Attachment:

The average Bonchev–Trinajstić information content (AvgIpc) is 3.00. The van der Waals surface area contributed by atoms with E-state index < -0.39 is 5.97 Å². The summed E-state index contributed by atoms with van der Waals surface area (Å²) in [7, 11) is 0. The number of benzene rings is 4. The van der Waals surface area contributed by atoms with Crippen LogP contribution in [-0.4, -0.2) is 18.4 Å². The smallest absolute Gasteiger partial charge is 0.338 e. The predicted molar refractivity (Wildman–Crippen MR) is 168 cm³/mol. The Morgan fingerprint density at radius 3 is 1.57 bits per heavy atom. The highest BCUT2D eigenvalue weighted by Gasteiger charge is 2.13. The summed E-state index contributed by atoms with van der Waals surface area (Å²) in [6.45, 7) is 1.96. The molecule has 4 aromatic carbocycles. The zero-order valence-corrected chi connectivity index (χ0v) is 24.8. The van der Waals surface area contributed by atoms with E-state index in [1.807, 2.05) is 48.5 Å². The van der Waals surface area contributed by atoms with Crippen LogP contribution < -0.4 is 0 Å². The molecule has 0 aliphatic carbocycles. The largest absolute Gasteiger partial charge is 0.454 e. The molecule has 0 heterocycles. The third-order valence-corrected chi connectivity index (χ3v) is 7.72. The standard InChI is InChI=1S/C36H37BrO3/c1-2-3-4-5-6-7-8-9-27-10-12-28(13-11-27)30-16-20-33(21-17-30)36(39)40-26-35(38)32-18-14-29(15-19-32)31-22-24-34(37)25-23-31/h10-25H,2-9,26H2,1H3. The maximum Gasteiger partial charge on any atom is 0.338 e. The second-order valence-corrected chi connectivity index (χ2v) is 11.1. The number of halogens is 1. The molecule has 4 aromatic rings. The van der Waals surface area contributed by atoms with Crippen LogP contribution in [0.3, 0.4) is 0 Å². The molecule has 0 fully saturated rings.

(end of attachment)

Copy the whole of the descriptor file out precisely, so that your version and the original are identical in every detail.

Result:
The average Bonchev–Trinajstić information content (AvgIpc) is 3.00. The van der Waals surface area contributed by atoms with E-state index < -0.39 is 5.97 Å². The summed E-state index contributed by atoms with van der Waals surface area (Å²) in [7, 11) is 0. The number of benzene rings is 4. The van der Waals surface area contributed by atoms with Crippen LogP contribution in [-0.4, -0.2) is 18.4 Å². The smallest absolute Gasteiger partial charge is 0.338 e. The predicted molar refractivity (Wildman–Crippen MR) is 168 cm³/mol. The Morgan fingerprint density at radius 3 is 1.57 bits per heavy atom. The highest BCUT2D eigenvalue weighted by Gasteiger charge is 2.13. The summed E-state index contributed by atoms with van der Waals surface area (Å²) in [6.45, 7) is 1.96. The molecule has 4 aromatic carbocycles. The zero-order valence-corrected chi connectivity index (χ0v) is 24.8. The van der Waals surface area contributed by atoms with E-state index in [1.807, 2.05) is 48.5 Å². The van der Waals surface area contributed by atoms with Crippen LogP contribution < -0.4 is 0 Å². The molecule has 0 aliphatic carbocycles. The largest absolute Gasteiger partial charge is 0.454 e. The molecule has 0 heterocycles. The third-order valence-corrected chi connectivity index (χ3v) is 7.72. The standard InChI is InChI=1S/C36H37BrO3/c1-2-3-4-5-6-7-8-9-27-10-12-28(13-11-27)30-16-20-33(21-17-30)36(39)40-26-35(38)32-18-14-29(15-19-32)31-22-24-34(37)25-23-31/h10-25H,2-9,26H2,1H3. The maximum Gasteiger partial charge on any atom is 0.338 e. The second-order valence-corrected chi connectivity index (χ2v) is 11.1. The number of halogens is 1. The molecule has 4 aromatic rings. The van der Waals surface area contributed by atoms with Crippen LogP contribution in [0.3, 0.4) is 0 Å². The molecule has 0 fully saturated rings.